Companies should routinely assess their directors and officers (“D&O”) insurance policies to ensure they maximize coverage for business-specific and ever-evolving risks. This exercise is also important when the policyholder is a Special Purpose Acquisition Company (“SPAC”)—a public company formed for the purpose of taking an existing private company public via an acquisition (the de-SPAC transaction) free from many of the regulatory requirements that accompany traditional IPOs. Therefore, when obtaining or renewing D&O coverage for a SPAC or in connection with a de-SPAC transaction, the policyholder should be sensitive to several considerations:

  • Carefully review the policy’s conduct exclusions. SPACs and de-SPAC transactions can be attractive targets for the plaintiffs’ bar with allegations of fraud, typically under SEC Rule 10b-5. Narrowly tailoring conduct exclusions can preserve coverage even when a lawsuit alleges fraudulent conduct.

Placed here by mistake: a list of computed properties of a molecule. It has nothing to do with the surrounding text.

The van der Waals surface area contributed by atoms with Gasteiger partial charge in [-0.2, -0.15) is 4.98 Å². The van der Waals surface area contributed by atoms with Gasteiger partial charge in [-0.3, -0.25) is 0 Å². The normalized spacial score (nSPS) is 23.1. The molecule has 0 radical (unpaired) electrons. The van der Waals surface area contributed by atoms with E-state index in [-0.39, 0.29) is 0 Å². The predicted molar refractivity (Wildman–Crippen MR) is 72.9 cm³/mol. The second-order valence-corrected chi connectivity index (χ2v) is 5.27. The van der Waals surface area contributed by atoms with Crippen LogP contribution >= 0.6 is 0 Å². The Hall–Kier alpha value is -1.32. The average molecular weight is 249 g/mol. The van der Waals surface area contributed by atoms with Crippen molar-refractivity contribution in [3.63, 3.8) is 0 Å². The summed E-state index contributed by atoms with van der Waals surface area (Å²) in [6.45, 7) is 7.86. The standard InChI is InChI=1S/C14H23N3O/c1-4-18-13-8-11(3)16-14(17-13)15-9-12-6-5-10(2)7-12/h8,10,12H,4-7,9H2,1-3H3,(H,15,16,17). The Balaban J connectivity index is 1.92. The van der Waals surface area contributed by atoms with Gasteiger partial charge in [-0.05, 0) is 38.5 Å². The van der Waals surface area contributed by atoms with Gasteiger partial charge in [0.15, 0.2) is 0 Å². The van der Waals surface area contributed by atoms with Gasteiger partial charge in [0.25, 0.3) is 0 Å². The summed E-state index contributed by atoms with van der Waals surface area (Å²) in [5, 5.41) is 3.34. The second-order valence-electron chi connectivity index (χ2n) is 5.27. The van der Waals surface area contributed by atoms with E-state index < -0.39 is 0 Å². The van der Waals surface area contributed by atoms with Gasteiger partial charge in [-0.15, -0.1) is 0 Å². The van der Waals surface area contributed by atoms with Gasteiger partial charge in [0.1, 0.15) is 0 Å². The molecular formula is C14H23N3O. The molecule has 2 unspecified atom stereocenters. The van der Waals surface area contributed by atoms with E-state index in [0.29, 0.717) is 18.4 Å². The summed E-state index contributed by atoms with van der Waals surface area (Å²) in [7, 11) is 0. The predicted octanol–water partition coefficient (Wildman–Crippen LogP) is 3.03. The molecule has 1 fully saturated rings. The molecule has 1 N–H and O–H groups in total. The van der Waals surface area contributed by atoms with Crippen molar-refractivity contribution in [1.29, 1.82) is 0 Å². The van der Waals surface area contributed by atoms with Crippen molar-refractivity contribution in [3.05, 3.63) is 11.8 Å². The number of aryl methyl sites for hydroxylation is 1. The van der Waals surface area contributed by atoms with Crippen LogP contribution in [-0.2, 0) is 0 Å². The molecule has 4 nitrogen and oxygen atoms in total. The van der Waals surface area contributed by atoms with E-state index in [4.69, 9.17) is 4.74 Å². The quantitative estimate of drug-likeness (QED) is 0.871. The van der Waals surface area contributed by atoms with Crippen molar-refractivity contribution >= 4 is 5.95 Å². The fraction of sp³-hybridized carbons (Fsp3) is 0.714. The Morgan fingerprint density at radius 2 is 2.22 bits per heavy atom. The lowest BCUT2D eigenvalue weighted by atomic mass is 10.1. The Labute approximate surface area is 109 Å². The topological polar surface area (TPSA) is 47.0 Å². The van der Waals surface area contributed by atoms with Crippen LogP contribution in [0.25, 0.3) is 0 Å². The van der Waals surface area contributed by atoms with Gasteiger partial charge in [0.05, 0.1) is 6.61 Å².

• Create continuity among all covered entities. Claims may allege wrongful conduct that began during the SPAC and continued after the de-SPAC transaction concluded. It is critical to have the correct blend of tail and go-forward insurance to seamlessly cover claims related to pre- and post-merger conduct.
  • Endeavor to broaden the insureds that are covered. The SPAC and de-SPAC processes can be fluid, fast-paced, and are subject to less oversight than traditional IPOs. Accordingly, individuals and entities often act as officers and directors even though not squarely serving in that capacity. For example, these processes may be directed by various committees, advisors, investors, and others. Therefore, consider the broad spectrum of non-traditional actors that may require coverage, and plan accordingly.